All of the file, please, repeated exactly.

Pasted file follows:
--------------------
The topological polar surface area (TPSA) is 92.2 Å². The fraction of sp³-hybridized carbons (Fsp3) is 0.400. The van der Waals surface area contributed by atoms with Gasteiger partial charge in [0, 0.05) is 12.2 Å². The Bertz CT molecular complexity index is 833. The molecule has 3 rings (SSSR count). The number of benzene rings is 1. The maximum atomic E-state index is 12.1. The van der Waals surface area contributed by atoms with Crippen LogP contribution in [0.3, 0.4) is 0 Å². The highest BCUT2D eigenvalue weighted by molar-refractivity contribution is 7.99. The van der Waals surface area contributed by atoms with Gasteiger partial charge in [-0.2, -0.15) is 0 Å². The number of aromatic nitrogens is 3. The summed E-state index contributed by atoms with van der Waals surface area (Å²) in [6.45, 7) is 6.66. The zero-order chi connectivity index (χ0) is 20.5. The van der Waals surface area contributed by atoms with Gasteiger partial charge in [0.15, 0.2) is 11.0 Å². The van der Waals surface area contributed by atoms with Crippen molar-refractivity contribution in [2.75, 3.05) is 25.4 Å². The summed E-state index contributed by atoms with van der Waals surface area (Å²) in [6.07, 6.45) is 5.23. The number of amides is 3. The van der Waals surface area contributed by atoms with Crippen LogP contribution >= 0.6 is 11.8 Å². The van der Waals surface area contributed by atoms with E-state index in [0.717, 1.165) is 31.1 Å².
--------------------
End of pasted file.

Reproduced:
The topological polar surface area (TPSA) is 92.2 Å². The fraction of sp³-hybridized carbons (Fsp3) is 0.400. The van der Waals surface area contributed by atoms with Gasteiger partial charge in [0, 0.05) is 12.2 Å². The Bertz CT molecular complexity index is 833. The molecule has 3 rings (SSSR count). The number of benzene rings is 1. The maximum atomic E-state index is 12.1. The van der Waals surface area contributed by atoms with Crippen LogP contribution in [0.3, 0.4) is 0 Å². The highest BCUT2D eigenvalue weighted by molar-refractivity contribution is 7.99. The van der Waals surface area contributed by atoms with Gasteiger partial charge in [-0.2, -0.15) is 0 Å². The number of aromatic nitrogens is 3. The summed E-state index contributed by atoms with van der Waals surface area (Å²) in [6.45, 7) is 6.66. The zero-order chi connectivity index (χ0) is 20.5. The van der Waals surface area contributed by atoms with Gasteiger partial charge in [0.15, 0.2) is 11.0 Å². The van der Waals surface area contributed by atoms with Crippen molar-refractivity contribution in [2.75, 3.05) is 25.4 Å². The summed E-state index contributed by atoms with van der Waals surface area (Å²) in [6.07, 6.45) is 5.23. The number of amides is 3. The van der Waals surface area contributed by atoms with Crippen LogP contribution >= 0.6 is 11.8 Å². The van der Waals surface area contributed by atoms with E-state index in [0.717, 1.165) is 31.1 Å².